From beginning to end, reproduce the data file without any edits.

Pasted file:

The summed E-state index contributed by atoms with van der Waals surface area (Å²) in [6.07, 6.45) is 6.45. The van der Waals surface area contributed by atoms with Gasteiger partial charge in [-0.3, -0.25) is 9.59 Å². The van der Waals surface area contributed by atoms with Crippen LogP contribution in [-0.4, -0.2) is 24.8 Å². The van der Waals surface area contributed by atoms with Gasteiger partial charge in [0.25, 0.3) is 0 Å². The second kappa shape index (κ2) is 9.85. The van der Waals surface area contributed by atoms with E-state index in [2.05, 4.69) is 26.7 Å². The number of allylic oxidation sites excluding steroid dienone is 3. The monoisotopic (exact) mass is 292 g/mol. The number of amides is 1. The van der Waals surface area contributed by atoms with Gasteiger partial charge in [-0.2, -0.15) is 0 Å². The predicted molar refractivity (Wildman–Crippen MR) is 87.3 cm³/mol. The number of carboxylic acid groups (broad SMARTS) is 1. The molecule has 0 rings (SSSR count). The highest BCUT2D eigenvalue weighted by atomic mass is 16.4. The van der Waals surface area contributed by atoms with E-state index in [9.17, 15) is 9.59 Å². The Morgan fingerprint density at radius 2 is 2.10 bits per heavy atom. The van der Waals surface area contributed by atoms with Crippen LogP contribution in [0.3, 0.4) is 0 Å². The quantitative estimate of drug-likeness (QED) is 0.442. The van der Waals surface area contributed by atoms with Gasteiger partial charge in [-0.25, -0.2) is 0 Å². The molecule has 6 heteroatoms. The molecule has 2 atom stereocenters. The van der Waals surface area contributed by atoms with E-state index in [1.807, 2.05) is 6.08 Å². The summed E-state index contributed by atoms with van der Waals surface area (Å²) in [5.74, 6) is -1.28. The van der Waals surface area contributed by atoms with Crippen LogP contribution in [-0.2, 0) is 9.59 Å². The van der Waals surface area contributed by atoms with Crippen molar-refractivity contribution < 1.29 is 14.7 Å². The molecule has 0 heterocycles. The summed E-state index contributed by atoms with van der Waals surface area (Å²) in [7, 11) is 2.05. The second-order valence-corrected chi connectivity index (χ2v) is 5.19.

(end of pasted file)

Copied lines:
The summed E-state index contributed by atoms with van der Waals surface area (Å²) in [6.07, 6.45) is 6.45. The van der Waals surface area contributed by atoms with Gasteiger partial charge in [-0.3, -0.25) is 9.59 Å². The van der Waals surface area contributed by atoms with Crippen LogP contribution in [-0.4, -0.2) is 24.8 Å². The van der Waals surface area contributed by atoms with Gasteiger partial charge in [0.25, 0.3) is 0 Å². The second kappa shape index (κ2) is 9.85. The van der Waals surface area contributed by atoms with E-state index in [2.05, 4.69) is 26.7 Å². The number of allylic oxidation sites excluding steroid dienone is 3. The monoisotopic (exact) mass is 292 g/mol. The number of amides is 1. The van der Waals surface area contributed by atoms with Gasteiger partial charge in [-0.2, -0.15) is 0 Å². The predicted molar refractivity (Wildman–Crippen MR) is 87.3 cm³/mol. The number of carboxylic acid groups (broad SMARTS) is 1. The molecule has 0 rings (SSSR count). The highest BCUT2D eigenvalue weighted by atomic mass is 16.4. The van der Waals surface area contributed by atoms with E-state index in [9.17, 15) is 9.59 Å². The Morgan fingerprint density at radius 2 is 2.10 bits per heavy atom. The van der Waals surface area contributed by atoms with Crippen LogP contribution in [0.3, 0.4) is 0 Å². The quantitative estimate of drug-likeness (QED) is 0.442. The van der Waals surface area contributed by atoms with Gasteiger partial charge in [-0.25, -0.2) is 0 Å². The molecule has 6 heteroatoms. The molecule has 2 atom stereocenters. The van der Waals surface area contributed by atoms with E-state index in [1.807, 2.05) is 6.08 Å². The summed E-state index contributed by atoms with van der Waals surface area (Å²) in [5.74, 6) is -1.28. The van der Waals surface area contributed by atoms with Crippen LogP contribution in [-0.2, 0) is 9.59 Å². The van der Waals surface area contributed by atoms with Crippen molar-refractivity contribution < 1.29 is 14.7 Å². The molecule has 0 heterocycles. The summed E-state index contributed by atoms with van der Waals surface area (Å²) in [7, 11) is 2.05. The second-order valence-corrected chi connectivity index (χ2v) is 5.19.